US government calls off oil lease sales in Arctic
The Obama administration has cancelled two sales of off-shore drilling leases in the Arctic, following Shell’s announcement to end exploratory operations in the region. The two lease sales were scheduled for 2016 and 2017 for offshore areas in Beaufort and the Chukchi Sea.
The United States Department of the Interior cited a number of reasons to cancel the sales, including low industry interest and market conditions. As oil prices remain low, interesting in risky and remote drilling may seem like a less profitable option to oil companies. According to a press release from the Department of the Interior, the fact that Shell’s exploratory well found less oil than predicted was also a factor.
The Bureau of Safety and Environmental Enforcement also denied requests from Shell and Stateoil to extend their existing leases to conduct exploratory drilling in the region. The current lease in Beaufort is set to expire in 2017, and the lease in Chukchi is set to expire in 2020.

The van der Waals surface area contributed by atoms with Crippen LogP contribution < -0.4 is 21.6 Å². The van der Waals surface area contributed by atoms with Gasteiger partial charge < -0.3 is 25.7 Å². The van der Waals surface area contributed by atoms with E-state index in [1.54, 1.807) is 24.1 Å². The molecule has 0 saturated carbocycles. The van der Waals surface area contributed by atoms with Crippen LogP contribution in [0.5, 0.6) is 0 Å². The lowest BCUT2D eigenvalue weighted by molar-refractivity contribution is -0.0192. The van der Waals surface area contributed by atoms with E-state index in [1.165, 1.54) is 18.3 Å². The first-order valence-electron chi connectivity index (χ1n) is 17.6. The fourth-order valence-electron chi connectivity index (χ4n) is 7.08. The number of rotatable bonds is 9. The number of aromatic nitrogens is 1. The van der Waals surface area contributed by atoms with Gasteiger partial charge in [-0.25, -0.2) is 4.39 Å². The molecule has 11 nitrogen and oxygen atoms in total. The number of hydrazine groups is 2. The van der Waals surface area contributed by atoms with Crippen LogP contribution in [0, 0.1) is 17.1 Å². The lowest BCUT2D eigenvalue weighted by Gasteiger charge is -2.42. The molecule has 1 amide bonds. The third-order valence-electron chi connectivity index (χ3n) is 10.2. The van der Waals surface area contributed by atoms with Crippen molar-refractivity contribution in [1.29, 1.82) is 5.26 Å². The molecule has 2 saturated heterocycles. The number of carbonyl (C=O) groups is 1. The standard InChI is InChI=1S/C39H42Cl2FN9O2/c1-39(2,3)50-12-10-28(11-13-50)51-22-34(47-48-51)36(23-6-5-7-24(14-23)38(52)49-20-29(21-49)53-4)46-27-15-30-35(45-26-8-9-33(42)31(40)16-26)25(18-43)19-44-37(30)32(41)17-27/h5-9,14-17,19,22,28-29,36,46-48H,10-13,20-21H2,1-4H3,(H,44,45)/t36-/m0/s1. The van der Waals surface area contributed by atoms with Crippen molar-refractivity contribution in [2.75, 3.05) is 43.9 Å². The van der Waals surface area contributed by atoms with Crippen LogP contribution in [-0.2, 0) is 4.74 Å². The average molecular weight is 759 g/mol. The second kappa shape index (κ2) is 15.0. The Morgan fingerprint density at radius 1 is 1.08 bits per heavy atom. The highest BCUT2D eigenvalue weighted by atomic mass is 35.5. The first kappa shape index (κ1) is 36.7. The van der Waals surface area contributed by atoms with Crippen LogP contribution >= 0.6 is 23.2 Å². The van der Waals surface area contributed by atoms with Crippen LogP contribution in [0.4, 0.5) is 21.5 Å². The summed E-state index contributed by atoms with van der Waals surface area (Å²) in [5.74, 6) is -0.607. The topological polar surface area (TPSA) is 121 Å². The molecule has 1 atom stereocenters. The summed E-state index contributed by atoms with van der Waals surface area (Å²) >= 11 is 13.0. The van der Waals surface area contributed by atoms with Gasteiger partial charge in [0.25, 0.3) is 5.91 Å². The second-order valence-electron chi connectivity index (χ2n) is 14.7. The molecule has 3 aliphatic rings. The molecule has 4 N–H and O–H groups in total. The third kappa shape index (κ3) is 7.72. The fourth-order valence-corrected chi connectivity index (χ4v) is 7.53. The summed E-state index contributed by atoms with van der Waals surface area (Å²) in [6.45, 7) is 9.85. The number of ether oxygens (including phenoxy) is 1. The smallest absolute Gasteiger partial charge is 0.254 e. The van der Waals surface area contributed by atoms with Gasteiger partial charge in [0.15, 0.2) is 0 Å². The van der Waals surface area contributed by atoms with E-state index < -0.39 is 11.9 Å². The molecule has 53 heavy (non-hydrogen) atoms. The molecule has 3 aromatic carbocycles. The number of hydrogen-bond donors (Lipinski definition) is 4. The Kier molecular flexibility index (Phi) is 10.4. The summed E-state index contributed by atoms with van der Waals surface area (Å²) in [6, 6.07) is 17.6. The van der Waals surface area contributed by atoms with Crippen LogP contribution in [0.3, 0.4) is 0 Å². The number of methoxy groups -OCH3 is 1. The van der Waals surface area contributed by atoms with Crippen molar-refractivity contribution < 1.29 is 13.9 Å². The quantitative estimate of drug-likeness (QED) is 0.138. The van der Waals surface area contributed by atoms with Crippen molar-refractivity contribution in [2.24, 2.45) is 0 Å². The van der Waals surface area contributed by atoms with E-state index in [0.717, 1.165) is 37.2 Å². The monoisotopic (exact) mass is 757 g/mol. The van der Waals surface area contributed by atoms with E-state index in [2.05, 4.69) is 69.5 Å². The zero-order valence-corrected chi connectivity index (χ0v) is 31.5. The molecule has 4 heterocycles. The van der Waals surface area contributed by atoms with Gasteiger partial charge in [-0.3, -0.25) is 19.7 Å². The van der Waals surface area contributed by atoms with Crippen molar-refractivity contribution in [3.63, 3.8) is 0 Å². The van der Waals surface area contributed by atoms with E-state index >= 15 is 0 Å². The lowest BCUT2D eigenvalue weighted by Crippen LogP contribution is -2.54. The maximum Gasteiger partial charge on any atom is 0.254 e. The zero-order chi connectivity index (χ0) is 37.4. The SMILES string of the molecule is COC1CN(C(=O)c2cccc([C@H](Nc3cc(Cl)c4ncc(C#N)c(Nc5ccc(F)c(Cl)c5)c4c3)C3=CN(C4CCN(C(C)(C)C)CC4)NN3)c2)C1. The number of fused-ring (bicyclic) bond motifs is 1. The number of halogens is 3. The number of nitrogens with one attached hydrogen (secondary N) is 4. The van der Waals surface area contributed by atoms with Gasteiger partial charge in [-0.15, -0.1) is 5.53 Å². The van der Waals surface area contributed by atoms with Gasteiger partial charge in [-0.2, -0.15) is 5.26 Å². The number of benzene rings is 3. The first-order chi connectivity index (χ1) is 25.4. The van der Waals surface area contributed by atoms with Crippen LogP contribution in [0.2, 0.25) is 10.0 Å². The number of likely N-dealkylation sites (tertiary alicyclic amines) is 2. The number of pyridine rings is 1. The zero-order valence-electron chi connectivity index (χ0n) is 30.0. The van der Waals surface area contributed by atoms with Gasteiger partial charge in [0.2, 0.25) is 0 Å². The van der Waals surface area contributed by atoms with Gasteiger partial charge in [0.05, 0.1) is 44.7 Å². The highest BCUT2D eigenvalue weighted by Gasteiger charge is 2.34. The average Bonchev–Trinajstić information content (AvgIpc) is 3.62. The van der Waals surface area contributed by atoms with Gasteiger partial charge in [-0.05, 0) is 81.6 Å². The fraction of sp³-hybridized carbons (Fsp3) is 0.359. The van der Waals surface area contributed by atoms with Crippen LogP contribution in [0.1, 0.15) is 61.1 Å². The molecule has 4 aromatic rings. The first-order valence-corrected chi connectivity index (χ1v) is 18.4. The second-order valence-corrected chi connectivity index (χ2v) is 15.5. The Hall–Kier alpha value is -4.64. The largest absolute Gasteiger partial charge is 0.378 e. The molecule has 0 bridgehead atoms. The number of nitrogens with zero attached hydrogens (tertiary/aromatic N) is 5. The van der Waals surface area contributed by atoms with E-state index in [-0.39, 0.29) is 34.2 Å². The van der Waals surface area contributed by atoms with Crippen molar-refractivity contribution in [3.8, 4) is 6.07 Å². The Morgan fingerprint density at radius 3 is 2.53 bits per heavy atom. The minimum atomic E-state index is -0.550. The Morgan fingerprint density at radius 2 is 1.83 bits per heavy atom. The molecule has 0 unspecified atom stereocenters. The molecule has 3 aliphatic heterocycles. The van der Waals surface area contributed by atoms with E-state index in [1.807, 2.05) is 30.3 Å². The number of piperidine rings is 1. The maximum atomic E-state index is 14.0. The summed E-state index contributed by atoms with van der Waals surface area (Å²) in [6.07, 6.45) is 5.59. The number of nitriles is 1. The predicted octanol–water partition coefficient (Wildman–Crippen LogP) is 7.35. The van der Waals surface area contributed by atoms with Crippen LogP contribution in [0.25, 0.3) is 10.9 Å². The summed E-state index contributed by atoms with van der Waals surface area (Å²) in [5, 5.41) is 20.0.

The news is welcomed by climate hawks and environmental activists, who say that continuing to search for new sources of fossil fuels will contribute to climate change while also putting ecosystems at risk in the face of oil spills.
“We congratulate the Interior Department on taking these two important steps toward protection of the Arctic Ocean from the threats of drilling in this fragile ecosystem which is experiencing the effects of climate change at a faster rate than anywhere else on earth,” Earthjustice attorney Erik Grafe said in a statement.
"We need to keep all the Arctic oil in the ground,” Miyoko Sakashita of the Center for Biological Diversity told the AP.
However, should oil prices recover, interest in offshore drilling in the Arctic in the future may be renewed.